Saturday, January 31, 2009
Climate Change : Past the Point of No Return
Whether climate change sceptics buy it or not, we seem to have reached and passed the so-called tipping point according to recent reports by the National Academy of Sciences. As reported in the Christian Science Monitor the most recent report suggests that even under best-case scenarios of limiting green-house gases it would take a century or more to undo the damage:
"Even if all the world’s smokestacks and tailpipes were to suddenly stop spewing CO2, if all the trees everywhere were to be left standing, and if all the remaining coal, oil, and gas were to stay in the ground, the planet would still feel the effects of global warming a millennium from now.
That’s the conclusion of a sobering new report published in the Proceedings of the National Academy of Sciences. The study found that, even as atmospheric concentrations of carbon dioxide decline, the oceans, which are slowing down global warming by absorbing heat, will seek equilibrium with the atmosphere by re-releasing it.
On the Horizons blog, the Monitor’s Pete Spotts quotes Susan Solomon, a senior researcher with the National Oceanographic and Atmospheric Administration and the lead author of the study: “The same thing that is holding back climate change today will keep it going in the very long term, and that is the oceans.”
Combine this with the tendency for carbon dioxide to persist in the atmosphere for centuries, and global warming becomes a juggernaut that will take many, many generations to turn around.
“People have imagined that if we stopped emitting carbon dioxide the climate would go back to normal in 100 years, 200 years; that’s not true,” said Ms. Solomon, according to the Associated Press.
Solomon told the Washington Post that it’s better to think of climate change like nuclear waste, which can remain radioactive for centuries, instead of like acid rain, which disappears not long after the pollution causing it has stopped."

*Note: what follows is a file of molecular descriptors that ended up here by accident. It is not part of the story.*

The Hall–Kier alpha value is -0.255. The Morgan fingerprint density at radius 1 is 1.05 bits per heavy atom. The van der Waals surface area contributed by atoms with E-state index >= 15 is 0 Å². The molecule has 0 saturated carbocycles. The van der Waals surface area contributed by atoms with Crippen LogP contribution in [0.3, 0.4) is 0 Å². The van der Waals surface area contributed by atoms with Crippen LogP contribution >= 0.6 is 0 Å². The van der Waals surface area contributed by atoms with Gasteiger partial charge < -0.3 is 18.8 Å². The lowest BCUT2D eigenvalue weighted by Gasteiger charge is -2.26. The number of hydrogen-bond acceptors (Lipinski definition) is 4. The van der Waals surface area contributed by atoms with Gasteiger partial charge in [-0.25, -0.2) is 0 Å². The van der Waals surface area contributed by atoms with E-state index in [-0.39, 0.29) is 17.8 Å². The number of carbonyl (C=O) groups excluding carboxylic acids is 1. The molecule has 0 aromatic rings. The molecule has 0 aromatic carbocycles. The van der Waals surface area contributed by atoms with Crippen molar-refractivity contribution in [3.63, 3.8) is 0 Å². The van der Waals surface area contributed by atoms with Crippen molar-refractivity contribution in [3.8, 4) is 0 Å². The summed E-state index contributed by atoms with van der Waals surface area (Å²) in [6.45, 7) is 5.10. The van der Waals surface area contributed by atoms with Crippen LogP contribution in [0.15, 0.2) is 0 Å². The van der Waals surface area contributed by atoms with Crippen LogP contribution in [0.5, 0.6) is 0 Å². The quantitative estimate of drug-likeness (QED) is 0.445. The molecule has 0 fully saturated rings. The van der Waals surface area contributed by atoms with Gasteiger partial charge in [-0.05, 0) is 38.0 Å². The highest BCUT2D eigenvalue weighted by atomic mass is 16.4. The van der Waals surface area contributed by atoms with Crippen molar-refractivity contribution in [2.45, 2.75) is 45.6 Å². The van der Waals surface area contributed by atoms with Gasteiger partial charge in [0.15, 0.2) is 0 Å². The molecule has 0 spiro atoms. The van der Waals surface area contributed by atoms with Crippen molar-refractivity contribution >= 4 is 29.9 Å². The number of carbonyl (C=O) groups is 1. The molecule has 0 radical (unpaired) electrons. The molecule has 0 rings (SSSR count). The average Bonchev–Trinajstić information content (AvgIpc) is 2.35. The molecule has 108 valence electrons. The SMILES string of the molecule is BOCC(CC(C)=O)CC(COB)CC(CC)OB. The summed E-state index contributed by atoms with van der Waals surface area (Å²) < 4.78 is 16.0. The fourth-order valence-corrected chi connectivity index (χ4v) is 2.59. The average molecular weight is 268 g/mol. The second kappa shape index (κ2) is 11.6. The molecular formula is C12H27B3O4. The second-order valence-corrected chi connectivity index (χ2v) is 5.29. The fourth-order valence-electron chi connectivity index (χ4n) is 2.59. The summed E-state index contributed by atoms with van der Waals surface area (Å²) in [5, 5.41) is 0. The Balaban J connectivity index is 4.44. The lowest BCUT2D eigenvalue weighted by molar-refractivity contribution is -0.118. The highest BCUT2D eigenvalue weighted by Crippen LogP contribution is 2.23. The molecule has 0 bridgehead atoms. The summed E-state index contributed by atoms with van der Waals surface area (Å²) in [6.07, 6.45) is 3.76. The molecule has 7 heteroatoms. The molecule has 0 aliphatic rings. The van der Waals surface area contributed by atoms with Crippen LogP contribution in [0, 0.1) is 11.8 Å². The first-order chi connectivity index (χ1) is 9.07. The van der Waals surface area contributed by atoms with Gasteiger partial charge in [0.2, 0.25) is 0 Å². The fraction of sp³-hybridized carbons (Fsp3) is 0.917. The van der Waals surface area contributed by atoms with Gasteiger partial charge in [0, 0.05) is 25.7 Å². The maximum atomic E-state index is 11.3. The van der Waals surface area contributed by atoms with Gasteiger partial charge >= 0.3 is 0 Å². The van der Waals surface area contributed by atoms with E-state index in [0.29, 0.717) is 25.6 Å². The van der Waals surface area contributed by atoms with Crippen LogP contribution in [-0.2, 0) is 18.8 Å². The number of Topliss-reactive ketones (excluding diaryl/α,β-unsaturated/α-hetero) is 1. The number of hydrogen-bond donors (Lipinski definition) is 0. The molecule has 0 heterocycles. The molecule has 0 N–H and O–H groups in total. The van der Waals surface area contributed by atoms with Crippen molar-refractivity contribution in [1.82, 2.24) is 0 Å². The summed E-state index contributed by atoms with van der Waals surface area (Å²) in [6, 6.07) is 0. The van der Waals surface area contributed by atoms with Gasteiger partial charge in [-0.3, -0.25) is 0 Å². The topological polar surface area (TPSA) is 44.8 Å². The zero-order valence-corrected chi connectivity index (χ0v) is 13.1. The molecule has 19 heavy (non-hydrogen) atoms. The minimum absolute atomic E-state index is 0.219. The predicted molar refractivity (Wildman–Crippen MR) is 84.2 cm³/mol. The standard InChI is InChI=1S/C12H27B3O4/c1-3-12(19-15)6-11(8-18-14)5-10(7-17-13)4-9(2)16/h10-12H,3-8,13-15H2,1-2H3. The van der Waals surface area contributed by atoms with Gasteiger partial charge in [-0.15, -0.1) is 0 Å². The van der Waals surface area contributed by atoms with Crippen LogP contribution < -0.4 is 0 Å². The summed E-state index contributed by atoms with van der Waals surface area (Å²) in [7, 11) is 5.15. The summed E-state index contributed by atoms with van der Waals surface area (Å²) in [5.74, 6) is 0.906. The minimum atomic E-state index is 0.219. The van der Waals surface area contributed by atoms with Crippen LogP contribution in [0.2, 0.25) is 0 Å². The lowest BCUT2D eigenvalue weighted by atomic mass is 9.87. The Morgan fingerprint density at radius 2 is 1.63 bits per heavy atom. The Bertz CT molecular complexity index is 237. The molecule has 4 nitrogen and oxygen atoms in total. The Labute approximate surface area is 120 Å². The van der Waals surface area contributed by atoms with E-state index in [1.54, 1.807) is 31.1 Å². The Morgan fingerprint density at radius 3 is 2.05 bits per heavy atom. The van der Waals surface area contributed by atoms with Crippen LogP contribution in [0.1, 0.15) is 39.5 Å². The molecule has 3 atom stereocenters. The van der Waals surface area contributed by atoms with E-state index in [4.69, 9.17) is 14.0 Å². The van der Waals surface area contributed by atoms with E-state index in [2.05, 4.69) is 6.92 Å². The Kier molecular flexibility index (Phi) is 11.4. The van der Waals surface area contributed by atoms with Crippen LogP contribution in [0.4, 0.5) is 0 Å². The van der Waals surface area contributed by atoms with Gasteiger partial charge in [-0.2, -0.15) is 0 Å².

Even more disturbing is the association of climate change with mass extinctions.Peter Ward does an excellent, if not disturbing, job of explaining such events in the past in his book "Under a Green Sky"
For anyone who thinks in the long term, which excludes a considerable portion of the American populace, this is scary stuff. The Independent goes into more detail:
"Climate change could wipe out half of all species of animals and plants, according to a study that has found a link between past climate change and some of the greatest mass extinctions in the Earth's history.
Scientists said it was the first time they had established a close association between the Earth's climate over the past 520 years and mass extinctions. Future projections for rising temperatures are likely to trigger the same sort of events, said Professor Tim Benton of the University of Leeds.
In a study published in Proceedings of the Royal Society B, Professor Benton and his colleagues show that four out of five mass extinctions can be linked to climate change.
"The long-term association has not been seen before, as previous studies have largely been confined to relatively short geological periods, limited geographical extents and few groups of organisms. But the evidence is striking," Professor Benton said.
The rises in temperatures expected to occur over coming centuries are within the same range seen in the past when many species became extinct, said Peter Mayhew, a population ecologist at Leeds.
"Our results provide the first clear evidence that global climate may explain substantial variation in the fossil record in a simple and consistent manner," Dr Mayhew said.
"If our results hold for current warming, the magnitude of which is comparable with the long-term fluctuations in the Earth's climate, they suggest that extinctions will increase," he added."